Zoloft is a medication known as a selective serotonin reuptake inhibitor. The mediation is used to treat major depressive disorder, obsessive-compulsive disorder, panic disorder, post-traumatic stress disorder, social anxiety disorder, and premenstrual dysphoric disorder. Zoloft is a selective serotonin reuptake inhibitor (SSRI). SSRIs are the most commonly prescribed type of antidepressants, and they work by increasing levels of serotonin in the brain. They are also sometimes prescribed to treat anxiety and other conditions. If you have bipolar disorder and take an SSRI, you may be at risk for triggering a manic episode if you are not also taking a mood stabilizer. Talk to your doctor about your specific symptoms, other health concerns, and other medications you take so they can make the best recommendation for your condition and symptoms. Sertraline is a type of antidepressant known as a selective serotonin reuptake inhibitor (SSRI). It's often used to treat depression, and also sometimes panic attacks, obsessive compulsive disorder (OCD) and post-traumatic stress disorder (PTSD). Sertraline helps many people recover from depression, and has fewer unwanted side effects than older antidepressants. Sertraline comes as tablets, which are available only on prescription. Sertraline can be taken by adults for depression or obsessive compulsive disorder. Sertraline can be taken by children aged 6 to 17, but only for obsessive compulsive disorder. Check with your doctor before starting to take sertraline if you: If you have diabetes, sertraline can make it more difficult to keep your blood sugar stable. You can choose to take sertraline at any time, as long as you stick to the same time every day.
Serotonin, one of the neurotransmitters , is a brain chemical that carries nerve impulses from one nerve cell to another. Researchers think that depression and certain other mental disorders may be caused, in part, because there is not enough serotonin being released and transmitted in the brain. Like the other SSRI antidepressants, fluvoxamine (Luvox), fluoxetine (Prozac), and paroxetine (Paxil), sertraline increases the level of brain serotonin (also known as 5-HT). Increased serotonin levels in the brain may be beneficial in patients with obsessive-compulsive disorder, alcoholism, certain types of headaches, post-traumatic stress disorder (PTSD), pre-menstrual tension and mood swings, and panic disorder. Sertraline is not more or less effective than the other SSRI drugs although selected characteristics of each drug in this class may offer greater benefits in some patients. Fewer drug interactions have been reported with sertraline, however, than with other medications in the same class. The benefits of sertraline develop slowly over a period of up to four weeks. Sertraline is indicated for the treatment of: Major depressive episodes. Prevention of recurrence of major depressive episodes. Obsessive compulsive disorder (OCD) in adults and paediatric patients aged 6-17 years. Post traumatic stress disorder (PTSD) Depression and OCD Sertraline treatment should be started at a dose of 50 mg/day. Panic Disorder, PTSD, and Social Anxiety Disorder Therapy should be initiated at 25 mg/day. After one week, the dose should be increased to 50 mg once daily. This dosage regimen has been shown to reduce the frequency of early treatment emergent side effects characteristic of panic disorder. Depression, OCD, Panic Disorder, Social Anxiety Disorder and PTSD Patients not responding to a 50 mg dose may benefit from dose increases. Dose changes should be made in steps of 50 mg at intervals of at least one week, up to a maximum of 200 mg/day.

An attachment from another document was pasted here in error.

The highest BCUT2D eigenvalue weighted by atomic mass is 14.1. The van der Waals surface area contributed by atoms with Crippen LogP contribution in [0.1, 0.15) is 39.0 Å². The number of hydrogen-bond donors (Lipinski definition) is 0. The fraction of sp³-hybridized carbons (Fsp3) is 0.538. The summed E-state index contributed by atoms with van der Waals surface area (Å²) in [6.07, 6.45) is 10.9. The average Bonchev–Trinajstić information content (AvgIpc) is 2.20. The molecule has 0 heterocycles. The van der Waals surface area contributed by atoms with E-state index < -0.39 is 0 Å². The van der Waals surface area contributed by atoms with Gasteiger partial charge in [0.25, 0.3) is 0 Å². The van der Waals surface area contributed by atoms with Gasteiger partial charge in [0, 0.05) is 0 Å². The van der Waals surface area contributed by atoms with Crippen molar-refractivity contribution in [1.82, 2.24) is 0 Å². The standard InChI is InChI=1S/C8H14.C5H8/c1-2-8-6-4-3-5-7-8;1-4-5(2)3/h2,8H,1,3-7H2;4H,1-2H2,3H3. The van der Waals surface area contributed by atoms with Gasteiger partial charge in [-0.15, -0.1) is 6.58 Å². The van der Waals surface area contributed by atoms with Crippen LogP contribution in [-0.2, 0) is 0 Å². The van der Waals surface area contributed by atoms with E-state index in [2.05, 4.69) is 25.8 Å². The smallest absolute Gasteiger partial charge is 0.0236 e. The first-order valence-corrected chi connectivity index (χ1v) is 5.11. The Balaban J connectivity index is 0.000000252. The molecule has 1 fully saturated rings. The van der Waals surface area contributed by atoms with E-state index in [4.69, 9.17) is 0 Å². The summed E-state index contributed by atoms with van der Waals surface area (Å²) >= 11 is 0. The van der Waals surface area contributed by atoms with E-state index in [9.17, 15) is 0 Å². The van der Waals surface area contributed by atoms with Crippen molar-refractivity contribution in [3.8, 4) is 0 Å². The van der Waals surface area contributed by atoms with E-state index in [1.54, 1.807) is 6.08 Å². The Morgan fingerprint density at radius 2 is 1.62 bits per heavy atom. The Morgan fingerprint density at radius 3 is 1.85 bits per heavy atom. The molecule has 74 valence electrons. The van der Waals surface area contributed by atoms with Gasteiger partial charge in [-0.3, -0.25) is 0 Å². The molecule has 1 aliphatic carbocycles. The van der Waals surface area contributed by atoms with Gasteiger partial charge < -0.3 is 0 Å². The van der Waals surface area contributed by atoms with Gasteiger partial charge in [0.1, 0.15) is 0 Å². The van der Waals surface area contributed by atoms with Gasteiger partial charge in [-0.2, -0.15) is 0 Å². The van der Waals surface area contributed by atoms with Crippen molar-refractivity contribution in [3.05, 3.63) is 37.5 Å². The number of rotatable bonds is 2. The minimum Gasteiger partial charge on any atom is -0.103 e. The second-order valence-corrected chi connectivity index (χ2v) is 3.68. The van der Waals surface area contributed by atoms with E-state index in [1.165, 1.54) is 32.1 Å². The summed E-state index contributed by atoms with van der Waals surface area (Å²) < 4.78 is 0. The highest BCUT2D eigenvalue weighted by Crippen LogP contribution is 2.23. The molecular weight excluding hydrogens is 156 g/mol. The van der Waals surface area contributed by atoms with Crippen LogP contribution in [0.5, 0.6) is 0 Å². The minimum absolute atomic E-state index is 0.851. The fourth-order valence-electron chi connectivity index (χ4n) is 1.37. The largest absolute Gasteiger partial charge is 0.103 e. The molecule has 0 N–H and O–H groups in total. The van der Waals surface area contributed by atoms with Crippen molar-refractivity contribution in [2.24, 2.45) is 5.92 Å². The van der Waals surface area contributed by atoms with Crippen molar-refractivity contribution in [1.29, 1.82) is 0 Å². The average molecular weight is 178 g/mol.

Sertraline oral tablet is a prescription drug that’s available as the brand-name drug Zoloft. It’s also available as a generic drug. Generic drugs usually cost less. Sertraline hydrochloride was administered at doses of either 25 mg/day children, ages 6-12 or 50 mg/day adolescents, ages 13-18 and then titrated in weekly 25 mg/day or 50 mg/day increments, respectively, to a maximum dose of 200 mg/day based upon clinical response.